Ah, the routine! Many may decry the hum and the drum of a regular schedule, but to those of us who dodge the slings and arrows of the classroom, and for some of us, it’s potentially dodging actual bullets, but that’s a tirade for another time.
Anyway, the daily routine of normal school day is what keeps most of us sane. Unfortunately there are many factors that can disrupt the average. Like the season. It is early April and some of us came back from Spring break and rolled right into an Easter Break. Now we are break free and trying to cram in benchmarks and evaluations and recommendations and weekly assessments in to the last six weeks of school. All of this while occasions such as this morning’s Easter Parade do inform against us.
My school has an Easter Parade featuring our early elementary students in their spring gear pushing/pulling carts and dressed as sunflowers, bumble-bees, etc as they walk down the street and up the driveway. (It’s terribly cute, especially one little girl in a flower costume, holding up a window box of other flowers, and the Grand Master of the parade, a round little boy dressed as bee, proudly brandishing his baton. My favorite was a child who refused to do anything but walk grimly with his arms down. He didn’t see the point of an Easter Parade after Easter. When I asked him why he didn’t want to wave, he raised one eyebrow at me and said, “Really?” )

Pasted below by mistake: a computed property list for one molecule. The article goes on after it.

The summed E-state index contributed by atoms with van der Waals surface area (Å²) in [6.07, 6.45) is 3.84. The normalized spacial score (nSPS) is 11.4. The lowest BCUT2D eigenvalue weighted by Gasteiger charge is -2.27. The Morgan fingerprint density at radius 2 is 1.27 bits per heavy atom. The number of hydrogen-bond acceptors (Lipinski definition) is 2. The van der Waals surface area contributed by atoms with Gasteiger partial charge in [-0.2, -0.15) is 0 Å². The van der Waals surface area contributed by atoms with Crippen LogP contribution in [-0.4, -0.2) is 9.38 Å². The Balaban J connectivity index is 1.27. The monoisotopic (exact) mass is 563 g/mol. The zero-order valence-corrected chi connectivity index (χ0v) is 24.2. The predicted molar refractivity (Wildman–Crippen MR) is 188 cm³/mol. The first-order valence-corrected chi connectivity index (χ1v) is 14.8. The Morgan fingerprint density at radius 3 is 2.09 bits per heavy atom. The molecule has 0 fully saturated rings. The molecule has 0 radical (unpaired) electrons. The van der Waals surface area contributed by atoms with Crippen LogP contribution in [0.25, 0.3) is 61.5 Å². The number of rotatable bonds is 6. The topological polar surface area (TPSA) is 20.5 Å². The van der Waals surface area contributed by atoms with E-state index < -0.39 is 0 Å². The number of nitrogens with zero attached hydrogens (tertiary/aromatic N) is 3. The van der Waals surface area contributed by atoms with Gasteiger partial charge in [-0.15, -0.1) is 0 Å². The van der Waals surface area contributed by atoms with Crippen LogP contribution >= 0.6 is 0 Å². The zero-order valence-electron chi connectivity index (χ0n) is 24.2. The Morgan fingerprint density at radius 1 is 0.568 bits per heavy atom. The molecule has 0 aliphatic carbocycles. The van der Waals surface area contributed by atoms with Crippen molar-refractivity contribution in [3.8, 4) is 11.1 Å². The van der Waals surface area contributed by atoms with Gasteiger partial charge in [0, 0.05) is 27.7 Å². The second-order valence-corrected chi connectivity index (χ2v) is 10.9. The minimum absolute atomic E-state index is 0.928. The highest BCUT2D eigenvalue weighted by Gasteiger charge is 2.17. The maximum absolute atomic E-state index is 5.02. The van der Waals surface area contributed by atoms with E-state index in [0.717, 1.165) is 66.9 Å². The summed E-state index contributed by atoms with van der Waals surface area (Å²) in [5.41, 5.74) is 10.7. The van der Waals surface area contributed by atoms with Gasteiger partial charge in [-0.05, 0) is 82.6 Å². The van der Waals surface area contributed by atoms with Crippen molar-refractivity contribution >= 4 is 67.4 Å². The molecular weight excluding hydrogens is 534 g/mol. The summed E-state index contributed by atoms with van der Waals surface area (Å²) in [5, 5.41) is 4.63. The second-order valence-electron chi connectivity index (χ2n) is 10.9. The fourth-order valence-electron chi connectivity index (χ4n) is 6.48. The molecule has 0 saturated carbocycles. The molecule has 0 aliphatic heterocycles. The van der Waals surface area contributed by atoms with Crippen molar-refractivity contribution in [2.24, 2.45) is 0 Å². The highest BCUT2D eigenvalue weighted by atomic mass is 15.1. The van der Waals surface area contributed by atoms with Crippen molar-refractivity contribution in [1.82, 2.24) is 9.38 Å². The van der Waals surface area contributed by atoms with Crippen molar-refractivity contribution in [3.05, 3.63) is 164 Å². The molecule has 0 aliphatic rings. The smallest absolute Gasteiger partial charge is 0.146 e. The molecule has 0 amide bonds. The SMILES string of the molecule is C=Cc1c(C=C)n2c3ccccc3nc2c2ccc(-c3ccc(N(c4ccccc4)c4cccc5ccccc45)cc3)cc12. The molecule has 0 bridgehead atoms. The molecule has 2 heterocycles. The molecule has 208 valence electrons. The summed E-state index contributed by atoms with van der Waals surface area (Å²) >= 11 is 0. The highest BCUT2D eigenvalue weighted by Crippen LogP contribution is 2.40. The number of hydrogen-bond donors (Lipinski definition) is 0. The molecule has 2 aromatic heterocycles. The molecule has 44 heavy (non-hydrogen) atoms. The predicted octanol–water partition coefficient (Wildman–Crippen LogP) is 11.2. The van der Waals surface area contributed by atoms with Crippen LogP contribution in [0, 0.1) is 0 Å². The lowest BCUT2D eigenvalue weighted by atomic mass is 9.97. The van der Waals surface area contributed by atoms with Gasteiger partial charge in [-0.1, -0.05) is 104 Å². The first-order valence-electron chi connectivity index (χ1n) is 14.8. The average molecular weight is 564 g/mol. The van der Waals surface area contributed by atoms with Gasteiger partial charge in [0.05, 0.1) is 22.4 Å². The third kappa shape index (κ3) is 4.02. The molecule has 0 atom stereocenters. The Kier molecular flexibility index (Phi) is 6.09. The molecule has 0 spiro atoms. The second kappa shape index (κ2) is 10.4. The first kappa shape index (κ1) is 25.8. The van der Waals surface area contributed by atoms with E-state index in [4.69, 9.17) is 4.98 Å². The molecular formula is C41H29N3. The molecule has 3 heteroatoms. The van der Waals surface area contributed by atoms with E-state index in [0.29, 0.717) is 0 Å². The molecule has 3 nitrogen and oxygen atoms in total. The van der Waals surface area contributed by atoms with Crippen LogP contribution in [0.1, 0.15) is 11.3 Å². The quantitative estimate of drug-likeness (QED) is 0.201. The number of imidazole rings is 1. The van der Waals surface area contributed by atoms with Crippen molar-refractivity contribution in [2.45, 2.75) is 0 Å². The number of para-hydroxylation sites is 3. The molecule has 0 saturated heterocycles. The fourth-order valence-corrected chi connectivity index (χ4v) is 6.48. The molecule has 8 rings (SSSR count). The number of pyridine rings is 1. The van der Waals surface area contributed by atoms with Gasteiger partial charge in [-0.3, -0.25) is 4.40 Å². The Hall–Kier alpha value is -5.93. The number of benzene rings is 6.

This fifteen minute parade disrupted everyone’s entire routine. The entire school has been in chaos all day. So now I am the shrew because I refuse to let my kids eat their candy (Our Pre-K buddies sent us some for helping them.) because they won’t stop talking, pushing, shoving and accusing someone of having Cheez-it Farts. True, i would have some of these problems without an Easter Parade, but part of the problem is that being outside in the blustery wind made everyone’s allergies act up so I have mountains of Kleenex all over the place and everyone is giving me Disney Eyes because I won’t let them have candy.
My theatrical training has taught me that conflict creates the story; that no story was ever written about the day things went ok, so I should be grateful for the material.
My theatrical training has also taught me that if I had gone the performance route, and was lucky enough to be cast in a recurring role in a commercial, I wouldn’t have to worry so much about money, like every other teacher.
And we’re back.